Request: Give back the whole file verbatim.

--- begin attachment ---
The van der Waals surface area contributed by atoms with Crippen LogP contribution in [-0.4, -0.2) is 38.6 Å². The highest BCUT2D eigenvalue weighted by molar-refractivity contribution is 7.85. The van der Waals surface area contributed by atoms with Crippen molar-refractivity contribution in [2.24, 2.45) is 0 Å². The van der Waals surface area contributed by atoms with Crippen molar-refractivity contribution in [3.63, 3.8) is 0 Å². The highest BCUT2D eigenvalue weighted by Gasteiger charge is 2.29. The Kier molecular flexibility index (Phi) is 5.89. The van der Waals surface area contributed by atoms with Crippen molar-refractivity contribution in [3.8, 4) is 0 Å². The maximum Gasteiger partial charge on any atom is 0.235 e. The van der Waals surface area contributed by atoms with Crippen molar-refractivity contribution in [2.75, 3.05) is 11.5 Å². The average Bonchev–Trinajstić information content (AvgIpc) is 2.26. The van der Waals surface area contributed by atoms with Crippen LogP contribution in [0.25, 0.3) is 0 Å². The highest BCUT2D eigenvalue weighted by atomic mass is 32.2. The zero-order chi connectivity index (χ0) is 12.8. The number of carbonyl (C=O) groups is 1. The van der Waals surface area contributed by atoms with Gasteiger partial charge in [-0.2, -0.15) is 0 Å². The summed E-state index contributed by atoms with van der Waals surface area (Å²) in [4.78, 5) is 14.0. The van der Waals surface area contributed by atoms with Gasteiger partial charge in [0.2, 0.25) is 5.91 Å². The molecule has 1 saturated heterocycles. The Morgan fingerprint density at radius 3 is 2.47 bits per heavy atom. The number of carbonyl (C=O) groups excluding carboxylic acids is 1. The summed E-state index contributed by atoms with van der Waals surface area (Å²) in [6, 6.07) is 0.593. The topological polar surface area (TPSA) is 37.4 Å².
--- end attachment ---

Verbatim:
The van der Waals surface area contributed by atoms with Crippen LogP contribution in [-0.4, -0.2) is 38.6 Å². The highest BCUT2D eigenvalue weighted by molar-refractivity contribution is 7.85. The van der Waals surface area contributed by atoms with Crippen molar-refractivity contribution in [2.24, 2.45) is 0 Å². The van der Waals surface area contributed by atoms with Crippen molar-refractivity contribution in [3.63, 3.8) is 0 Å². The highest BCUT2D eigenvalue weighted by Gasteiger charge is 2.29. The Kier molecular flexibility index (Phi) is 5.89. The van der Waals surface area contributed by atoms with Crippen molar-refractivity contribution in [3.8, 4) is 0 Å². The maximum Gasteiger partial charge on any atom is 0.235 e. The van der Waals surface area contributed by atoms with Crippen molar-refractivity contribution in [2.75, 3.05) is 11.5 Å². The average Bonchev–Trinajstić information content (AvgIpc) is 2.26. The van der Waals surface area contributed by atoms with Crippen LogP contribution in [0.25, 0.3) is 0 Å². The highest BCUT2D eigenvalue weighted by atomic mass is 32.2. The zero-order chi connectivity index (χ0) is 12.8. The number of carbonyl (C=O) groups is 1. The van der Waals surface area contributed by atoms with Gasteiger partial charge in [-0.2, -0.15) is 0 Å². The summed E-state index contributed by atoms with van der Waals surface area (Å²) in [4.78, 5) is 14.0. The van der Waals surface area contributed by atoms with Gasteiger partial charge in [0.2, 0.25) is 5.91 Å². The molecule has 1 saturated heterocycles. The Morgan fingerprint density at radius 3 is 2.47 bits per heavy atom. The number of carbonyl (C=O) groups excluding carboxylic acids is 1. The summed E-state index contributed by atoms with van der Waals surface area (Å²) in [6, 6.07) is 0.593. The topological polar surface area (TPSA) is 37.4 Å².